The Economic Graph builds on the conceptual model of a “graph” or “network” as popularized by Facebook and LinkedIn. But, where existing network models tend to operate at a single level, the MOKA Economic Graph is able to incorporate implications across vast layers of data. It addresses the interconnections of data and concepts at multiple levels – for instance, by looking at both macro and microeconomic factors.

To allow for easy usability, the Economic Graph offers a semantic layer, which encodes what the data means. This allows our intelligent platform to draw conclusions and answer questions. It allows users to add new concepts based on what’s relevant to their problem. In the case of Zika’s impact on hotel reservations, this meant looking at consumer trends, such as vacation hot spots, and measuring trends for specific groups and/or localities – such as the number of Germans vacationing in Florida in a given month.

When applied to the right data, the MOKA Economic Graph allows an analysis that typically would have taken weeks to be run in minutes or even seconds. And, rather than a “black box” solution that hides the specifics, the MOKA Economic Graph provides a “white box” approach that allows users to drill into the conclusions with a clear understanding of the results.

What resulted

Delivering the Clarity to Act

The MOKA Economic Graph combines sophisticated functionality with a simple but powerful premise: It performs the same common sense analysis that you might do on a case by case basis, but applies it to considerably more complex data sets and contexts. In this sense, the Economic Graph can be thought of as an intelligent extension of one’s own business acumen. It delivers confidence in analysis precisely because it builds on one’s own thinking and common sense, but at a much larger scale. Users are able to adapt fluidly to new information, and enhance their analysis by identifying blind spots or incompatibilities in assumptions.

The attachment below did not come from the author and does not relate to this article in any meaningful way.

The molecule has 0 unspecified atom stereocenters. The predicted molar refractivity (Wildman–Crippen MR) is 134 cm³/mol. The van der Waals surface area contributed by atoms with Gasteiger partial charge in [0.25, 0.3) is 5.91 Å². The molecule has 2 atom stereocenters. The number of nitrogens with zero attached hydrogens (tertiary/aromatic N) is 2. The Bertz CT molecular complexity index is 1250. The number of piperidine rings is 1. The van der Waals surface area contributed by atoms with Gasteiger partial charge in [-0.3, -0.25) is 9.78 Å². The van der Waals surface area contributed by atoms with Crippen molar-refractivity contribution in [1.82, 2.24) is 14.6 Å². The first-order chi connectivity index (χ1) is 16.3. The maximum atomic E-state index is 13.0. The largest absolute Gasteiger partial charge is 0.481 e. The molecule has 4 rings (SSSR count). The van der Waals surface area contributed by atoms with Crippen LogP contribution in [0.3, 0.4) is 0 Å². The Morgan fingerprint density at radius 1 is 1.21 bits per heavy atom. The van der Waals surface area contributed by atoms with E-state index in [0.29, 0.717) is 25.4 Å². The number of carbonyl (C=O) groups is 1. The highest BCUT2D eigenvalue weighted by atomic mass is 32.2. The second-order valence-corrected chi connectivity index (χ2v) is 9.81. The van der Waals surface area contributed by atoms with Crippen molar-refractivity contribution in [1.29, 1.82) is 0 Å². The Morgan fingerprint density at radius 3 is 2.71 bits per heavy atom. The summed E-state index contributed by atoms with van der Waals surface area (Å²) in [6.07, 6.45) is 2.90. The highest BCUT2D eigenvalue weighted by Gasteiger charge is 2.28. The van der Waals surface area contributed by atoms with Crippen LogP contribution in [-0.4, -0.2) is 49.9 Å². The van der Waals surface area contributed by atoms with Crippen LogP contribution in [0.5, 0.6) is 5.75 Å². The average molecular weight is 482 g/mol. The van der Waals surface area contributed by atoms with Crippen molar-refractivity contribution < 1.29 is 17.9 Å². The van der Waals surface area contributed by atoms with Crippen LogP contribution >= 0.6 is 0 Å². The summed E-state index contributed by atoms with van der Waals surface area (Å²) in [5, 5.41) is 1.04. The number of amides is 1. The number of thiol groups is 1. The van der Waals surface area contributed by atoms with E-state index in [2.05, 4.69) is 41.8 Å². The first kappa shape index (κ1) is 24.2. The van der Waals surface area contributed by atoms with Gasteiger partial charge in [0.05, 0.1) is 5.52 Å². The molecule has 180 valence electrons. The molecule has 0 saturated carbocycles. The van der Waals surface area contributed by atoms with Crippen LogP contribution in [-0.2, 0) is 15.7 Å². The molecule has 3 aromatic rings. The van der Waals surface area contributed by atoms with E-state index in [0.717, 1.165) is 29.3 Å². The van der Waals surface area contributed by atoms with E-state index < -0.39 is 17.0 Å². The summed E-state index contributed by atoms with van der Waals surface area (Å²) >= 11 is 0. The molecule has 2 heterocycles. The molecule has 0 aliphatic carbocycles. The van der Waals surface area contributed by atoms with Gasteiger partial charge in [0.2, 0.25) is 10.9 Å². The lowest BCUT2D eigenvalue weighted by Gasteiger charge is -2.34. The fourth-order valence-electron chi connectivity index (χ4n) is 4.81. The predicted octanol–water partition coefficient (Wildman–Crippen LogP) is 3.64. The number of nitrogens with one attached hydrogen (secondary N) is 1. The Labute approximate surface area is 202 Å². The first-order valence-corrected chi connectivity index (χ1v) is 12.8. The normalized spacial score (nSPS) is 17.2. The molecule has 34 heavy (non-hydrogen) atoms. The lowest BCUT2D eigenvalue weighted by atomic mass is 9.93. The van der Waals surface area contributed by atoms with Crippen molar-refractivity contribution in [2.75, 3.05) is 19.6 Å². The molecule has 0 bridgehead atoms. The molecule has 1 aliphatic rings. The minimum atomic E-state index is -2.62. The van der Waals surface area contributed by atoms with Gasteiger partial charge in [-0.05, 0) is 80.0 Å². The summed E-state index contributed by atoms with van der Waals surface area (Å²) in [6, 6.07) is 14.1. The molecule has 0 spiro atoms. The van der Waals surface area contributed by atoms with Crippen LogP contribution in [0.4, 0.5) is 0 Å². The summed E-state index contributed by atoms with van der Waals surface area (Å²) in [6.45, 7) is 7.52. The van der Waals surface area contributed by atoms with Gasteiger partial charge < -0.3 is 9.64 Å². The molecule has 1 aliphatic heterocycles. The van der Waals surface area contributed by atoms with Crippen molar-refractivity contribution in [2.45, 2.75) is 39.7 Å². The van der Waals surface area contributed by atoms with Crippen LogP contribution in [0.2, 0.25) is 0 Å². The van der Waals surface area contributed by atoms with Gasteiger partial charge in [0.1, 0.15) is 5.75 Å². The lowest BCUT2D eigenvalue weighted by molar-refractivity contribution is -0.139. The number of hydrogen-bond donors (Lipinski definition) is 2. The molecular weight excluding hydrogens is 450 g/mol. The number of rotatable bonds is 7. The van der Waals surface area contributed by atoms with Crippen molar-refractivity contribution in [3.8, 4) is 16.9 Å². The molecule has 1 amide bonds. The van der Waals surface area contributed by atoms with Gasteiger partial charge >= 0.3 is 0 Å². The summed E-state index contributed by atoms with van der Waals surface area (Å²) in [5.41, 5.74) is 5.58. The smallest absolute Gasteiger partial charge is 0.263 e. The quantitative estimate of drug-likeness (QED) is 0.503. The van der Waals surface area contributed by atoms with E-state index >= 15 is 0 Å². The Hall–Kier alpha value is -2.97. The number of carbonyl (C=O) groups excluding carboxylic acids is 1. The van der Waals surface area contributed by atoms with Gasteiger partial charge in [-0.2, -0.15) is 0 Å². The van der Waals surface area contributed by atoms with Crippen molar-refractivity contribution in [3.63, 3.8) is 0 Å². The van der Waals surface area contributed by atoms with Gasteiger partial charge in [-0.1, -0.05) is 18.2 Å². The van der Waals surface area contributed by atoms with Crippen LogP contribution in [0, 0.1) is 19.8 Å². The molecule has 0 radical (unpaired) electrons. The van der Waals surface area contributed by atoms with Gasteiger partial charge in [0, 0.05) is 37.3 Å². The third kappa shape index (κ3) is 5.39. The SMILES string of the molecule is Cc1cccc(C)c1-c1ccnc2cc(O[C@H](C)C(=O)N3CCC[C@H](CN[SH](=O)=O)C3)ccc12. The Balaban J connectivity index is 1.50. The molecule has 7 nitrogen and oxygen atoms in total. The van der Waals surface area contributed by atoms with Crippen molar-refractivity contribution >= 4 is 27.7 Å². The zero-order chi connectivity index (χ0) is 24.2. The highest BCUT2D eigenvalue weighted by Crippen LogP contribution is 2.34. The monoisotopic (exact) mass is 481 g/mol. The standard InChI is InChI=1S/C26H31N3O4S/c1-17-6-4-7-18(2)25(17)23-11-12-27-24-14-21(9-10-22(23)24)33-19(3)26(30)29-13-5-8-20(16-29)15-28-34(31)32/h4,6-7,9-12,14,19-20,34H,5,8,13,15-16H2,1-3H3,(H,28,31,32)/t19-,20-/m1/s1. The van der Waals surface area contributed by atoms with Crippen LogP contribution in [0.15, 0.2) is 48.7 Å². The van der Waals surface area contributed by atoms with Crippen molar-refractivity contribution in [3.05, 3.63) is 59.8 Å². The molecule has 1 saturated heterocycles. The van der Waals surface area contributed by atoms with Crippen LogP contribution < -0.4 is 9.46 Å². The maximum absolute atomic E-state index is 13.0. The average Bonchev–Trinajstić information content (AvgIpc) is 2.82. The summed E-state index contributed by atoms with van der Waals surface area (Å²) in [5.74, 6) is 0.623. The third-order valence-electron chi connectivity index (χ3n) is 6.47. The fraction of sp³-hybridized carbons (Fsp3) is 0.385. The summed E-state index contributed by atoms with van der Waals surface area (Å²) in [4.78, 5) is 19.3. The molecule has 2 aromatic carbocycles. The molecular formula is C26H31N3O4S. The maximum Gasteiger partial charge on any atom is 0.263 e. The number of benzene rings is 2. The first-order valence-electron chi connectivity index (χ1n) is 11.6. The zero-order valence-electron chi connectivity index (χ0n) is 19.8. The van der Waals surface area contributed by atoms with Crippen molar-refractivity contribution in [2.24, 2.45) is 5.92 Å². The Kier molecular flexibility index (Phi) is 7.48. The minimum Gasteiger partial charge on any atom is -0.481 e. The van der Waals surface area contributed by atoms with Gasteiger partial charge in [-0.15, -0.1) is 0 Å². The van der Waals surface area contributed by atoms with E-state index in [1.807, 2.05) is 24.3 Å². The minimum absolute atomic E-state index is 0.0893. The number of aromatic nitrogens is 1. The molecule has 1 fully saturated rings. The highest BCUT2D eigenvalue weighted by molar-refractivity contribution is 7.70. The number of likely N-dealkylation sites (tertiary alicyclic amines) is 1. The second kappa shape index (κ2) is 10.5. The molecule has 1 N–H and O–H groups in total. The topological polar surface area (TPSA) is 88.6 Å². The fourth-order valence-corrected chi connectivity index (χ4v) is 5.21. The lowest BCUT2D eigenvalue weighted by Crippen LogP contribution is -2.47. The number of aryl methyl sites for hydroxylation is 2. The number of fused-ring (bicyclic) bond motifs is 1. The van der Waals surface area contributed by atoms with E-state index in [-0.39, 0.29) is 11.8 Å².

The solution is designed to answer questions essential to your business. For example, in the case of a CLO manager asking “How will my portfolio be affected by Zika?” the Economic Graph helps to solve a fundamental business conundrum.

Determining the potential impacts of Zika on hospitality assets is just one example. The Economic Graph can be used to address a full range of business challenges where the interconnections might not be immediately apparent. For example, how would a downturn in oil and gas exploration impact an industrial construction equipment manager? How would a REIT be affected by a seemingly unrelated impact to a regional economy, such as a large employer closing a factory? How will two competing beverage trends - one towards juice and another towards flavored waters - ultimately play out?

The Economic Graph equips business decision-makers to strengthen and scale their analysis by quickly addressing large data sets and accounting for the sometimes unseen connections among that data. Whether it’s a CLO wanting to understand risks to its underlying assets, a company judging its exposure to changes in other industries, or a consumer goods provider trying to achieve more accurate growth projections, the MOKA Economic Graph helps to scale common sense and sound business judgment. It’s the power of practical clarity applied in real time, to inform critical decisions for business leaders.